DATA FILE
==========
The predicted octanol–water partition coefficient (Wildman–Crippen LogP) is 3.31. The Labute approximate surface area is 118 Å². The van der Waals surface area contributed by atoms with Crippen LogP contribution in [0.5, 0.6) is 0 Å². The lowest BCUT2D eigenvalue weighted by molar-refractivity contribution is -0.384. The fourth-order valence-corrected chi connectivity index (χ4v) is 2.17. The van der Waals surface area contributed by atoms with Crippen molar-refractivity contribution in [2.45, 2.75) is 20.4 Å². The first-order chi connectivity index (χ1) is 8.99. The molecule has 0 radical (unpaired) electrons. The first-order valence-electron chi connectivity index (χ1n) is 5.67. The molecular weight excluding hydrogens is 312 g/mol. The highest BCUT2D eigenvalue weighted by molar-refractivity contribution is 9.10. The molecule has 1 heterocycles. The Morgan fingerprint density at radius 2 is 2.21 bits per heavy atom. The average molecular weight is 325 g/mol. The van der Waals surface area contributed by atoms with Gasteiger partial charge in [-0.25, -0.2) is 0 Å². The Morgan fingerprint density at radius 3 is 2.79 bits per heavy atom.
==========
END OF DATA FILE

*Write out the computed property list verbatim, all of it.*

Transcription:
The predicted octanol–water partition coefficient (Wildman–Crippen LogP) is 3.31. The Labute approximate surface area is 118 Å². The van der Waals surface area contributed by atoms with Crippen LogP contribution in [0.5, 0.6) is 0 Å². The lowest BCUT2D eigenvalue weighted by molar-refractivity contribution is -0.384. The fourth-order valence-corrected chi connectivity index (χ4v) is 2.17. The van der Waals surface area contributed by atoms with Crippen molar-refractivity contribution in [2.45, 2.75) is 20.4 Å². The first-order chi connectivity index (χ1) is 8.99. The molecule has 0 radical (unpaired) electrons. The first-order valence-electron chi connectivity index (χ1n) is 5.67. The molecular weight excluding hydrogens is 312 g/mol. The highest BCUT2D eigenvalue weighted by molar-refractivity contribution is 9.10. The molecule has 1 heterocycles. The Morgan fingerprint density at radius 2 is 2.21 bits per heavy atom. The average molecular weight is 325 g/mol. The van der Waals surface area contributed by atoms with Gasteiger partial charge in [-0.25, -0.2) is 0 Å². The Morgan fingerprint density at radius 3 is 2.79 bits per heavy atom.